Naltrexone is a competitive antagonist for opioid receptors, effectively blocking the effects of endorphins and opioids. Naltrexone is used to decrease cravings for alcohol and encourage abstinence. Alcohol causes the body to release endorphins, which in turn release dopamine and activate the reward pathways; hence in the body reduces the pleasurable effects from consuming alcohol.[136] Evidence supports a reduced risk of relapse among alcohol-dependent persons and a decrease in excessive drinking.[135] Nalmefene also appears effective and works in a similar manner.[135]
A cross-sectional survey of substance-misuse treatment providers in the West Midlands found fewer than 10% integrated twelve-step methods in their practice and only a third felt their consumers were suited for Alcoholics Anonymous or Narcotics Anonymous membership. Less than half were likely to recommend self-help groups to their clients. Providers with nursing qualifications were more likely to make such referrals than those without them. A statistically significant correlation was found between providers' self-reported level of spirituality and their likelihood of recommending AA or NA.[87]
"We will comprehend the word serenity and we will know peace." (Alcoholics Anonymous, p. 84)          Just For Today          Life takes on new meaning in A.A. To watch people recover, to see them help others, to watch loneliness vanish, to see a fellowship grow up about you, to have a host of friends - this is an experience not to be missed. (from the 12&12 and Alcoholics Anonymous)          
SMART Recovery: As previously mentioned, Self-Management and Recovery Training (SMART Recovery), is based on scientific research and is always evolving to match the latest knowledge in the field of addiction treatment. Like the 12 Steps, SMART Recovery is broken down into multiple stages, but focused on motivation, creating an overall positive atmosphere, and changing not just behaviors but also the emotions and thoughts behind them.
The only requirement for membership is a desire to stop drinking. There are no dues or fees for A.A. membership; we are self-supporting through our own contributions. A.A. is not allied with any sect, denomination, politics, organization or institution; does not wish to engage in any controversy; neither endorses nor opposes any causes. Our primary purpose is to stay sober and help other alcoholics to achieve sobriety.
Because Alcoholics Anonymous was exclusive to people who struggled with alcohol addiction, a vast array of other programs were formed to aid and support those in recovery from other addictive disorders. These include the following groups: ACA –Adult Children of Alcoholics Al-Anon/Alateen (for friends and families of alcoholics) CA –Cocaine Anonymous CLA –Clutterers Anonymous CMA –Crystal Meth Anonymous Co-Anon (for friends and family of addicts) CoDA –Co-Dependents Anonymous (for people working to end patterns of dysfunctional relationships and develop functional and healthy relationships) COSA (an auxiliary group of Sex Addicts Anonymous) COSLAA –CoSex and Love Addicts Anonymous DA –Debtors Anonymous EA –Emotions Anonymous, for recovery from mental and emotional illness FA –Families Anonymous, for relatives and friends of addicts FA –Food Addicts in Recovery Anonymous FAA –Food Addicts Anonymous GA –Gamblers Anonymous Gam-Anon/Gam-A-Teen (for friends and family members of problem gamblers) HA –Heroin Anonymous MA –Marijuana Anonymous NA –Narcotics Anonymous N/A –Neurotics Anonymous (for recovery from mental and emotional illness) Nar-Anon (for friends and family members of addicts) NicA –Nicotine Anonymous OA –Overeaters Anonymous OLGA –Online Gamers Anonymous PA –Pills Anonymous (for recovery from prescription pill addiction) SA –Sexaholics Anonymous SA –Smokers Anonymous SAA –Sex Addicts Anonymous SCA –Sexual Compulsives Anonymous SIA –Survivors of Incest Anonymous SLAA –Sex and Love Addicts Anonymous SRA –Sexual Recovery Anonymous UA –Underearners Anonymous WA –Workaholics Anonymous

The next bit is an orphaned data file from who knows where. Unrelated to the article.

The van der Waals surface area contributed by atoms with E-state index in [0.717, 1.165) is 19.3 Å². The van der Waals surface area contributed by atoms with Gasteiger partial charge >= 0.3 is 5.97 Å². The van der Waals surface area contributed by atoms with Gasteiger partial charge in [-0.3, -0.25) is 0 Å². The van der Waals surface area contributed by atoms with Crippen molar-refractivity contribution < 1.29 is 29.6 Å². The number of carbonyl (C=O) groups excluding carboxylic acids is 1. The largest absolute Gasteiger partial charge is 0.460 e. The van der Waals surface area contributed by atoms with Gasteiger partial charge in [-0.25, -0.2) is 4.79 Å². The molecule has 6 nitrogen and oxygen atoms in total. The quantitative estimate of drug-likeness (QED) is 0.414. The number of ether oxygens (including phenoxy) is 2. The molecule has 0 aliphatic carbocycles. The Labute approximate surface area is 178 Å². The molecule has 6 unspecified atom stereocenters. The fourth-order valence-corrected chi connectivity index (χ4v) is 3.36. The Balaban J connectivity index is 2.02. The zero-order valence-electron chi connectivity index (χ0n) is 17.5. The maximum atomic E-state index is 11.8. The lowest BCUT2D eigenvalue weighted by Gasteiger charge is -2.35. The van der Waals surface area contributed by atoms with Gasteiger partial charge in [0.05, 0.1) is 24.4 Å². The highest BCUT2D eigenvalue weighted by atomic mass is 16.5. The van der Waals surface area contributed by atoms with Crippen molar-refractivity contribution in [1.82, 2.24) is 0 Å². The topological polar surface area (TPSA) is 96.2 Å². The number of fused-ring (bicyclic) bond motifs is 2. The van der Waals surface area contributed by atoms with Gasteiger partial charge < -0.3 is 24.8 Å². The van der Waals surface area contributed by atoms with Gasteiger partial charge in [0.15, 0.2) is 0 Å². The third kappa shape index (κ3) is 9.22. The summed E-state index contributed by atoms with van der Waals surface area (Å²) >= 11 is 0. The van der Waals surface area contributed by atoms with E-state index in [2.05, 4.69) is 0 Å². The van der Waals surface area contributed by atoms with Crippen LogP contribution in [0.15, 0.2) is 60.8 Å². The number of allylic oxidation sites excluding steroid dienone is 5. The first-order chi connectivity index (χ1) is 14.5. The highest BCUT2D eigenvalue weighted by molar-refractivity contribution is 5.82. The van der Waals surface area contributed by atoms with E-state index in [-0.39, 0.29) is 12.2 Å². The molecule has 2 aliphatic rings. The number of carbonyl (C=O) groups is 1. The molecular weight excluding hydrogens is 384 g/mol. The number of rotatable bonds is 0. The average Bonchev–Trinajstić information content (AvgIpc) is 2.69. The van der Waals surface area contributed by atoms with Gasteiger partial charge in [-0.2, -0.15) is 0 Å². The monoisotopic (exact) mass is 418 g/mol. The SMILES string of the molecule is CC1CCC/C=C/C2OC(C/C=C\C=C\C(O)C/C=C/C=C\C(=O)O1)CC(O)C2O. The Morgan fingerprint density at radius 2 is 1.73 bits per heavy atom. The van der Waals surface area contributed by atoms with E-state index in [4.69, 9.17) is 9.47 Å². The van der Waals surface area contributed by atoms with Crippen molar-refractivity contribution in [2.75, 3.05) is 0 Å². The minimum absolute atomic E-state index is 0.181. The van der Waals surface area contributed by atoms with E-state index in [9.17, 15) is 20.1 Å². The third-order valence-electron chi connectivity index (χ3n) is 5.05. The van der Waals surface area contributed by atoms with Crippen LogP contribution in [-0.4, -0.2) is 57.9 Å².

One review of AA warned of detrimental iatrogenic effects of twelve-step philosophy and concluded that AA uses many methods that are also used by cults.[93] A subsequent study concluded, however, that AA's program bore little resemblance to religious cults because the techniques used appeared beneficial.[94] Another study found that the AA program's focus on admission of having a problem increases deviant stigma and strips members of their previous cultural identity, replacing it with the deviant identity.[95] A survey of group members, however, found they had a bicultural identity and saw AA's program as a complement to their other national, ethnic, and religious cultures.[96]
The World Health Organization estimates that as of 2010 there were 208 million people with alcoholism worldwide (4.1% of the population over 15 years of age).[9][10] In the United States, about 17 million (7%) of adults and 0.7 million (2.8%) of those age 12 to 17 years of age are affected.[11] It is more common among males and young adults, becoming less common in middle and old age.[3] It is the least common in Africa, at 1.1%, and has the highest rates in Eastern Europe, at 11%.[3] Alcoholism directly resulted in 139,000 deaths in 2013, up from 112,000 deaths in 1990.[21] A total of 3.3 million deaths (5.9% of all deaths) are believed to be due to alcohol.[11] It often reduces a person's life expectancy by around ten years.[22] In the United States, it resulted in economic costs of $224 billion USD in 2006.[11] Many terms, some insulting and others informal, have been used to refer to people affected by alcoholism; the expressions include tippler, drunkard, dipsomaniac and souse.[23] In 1979, the World Health Organization discouraged the use of "alcoholism" due to its inexact meaning, preferring "alcohol dependence syndrome".[24]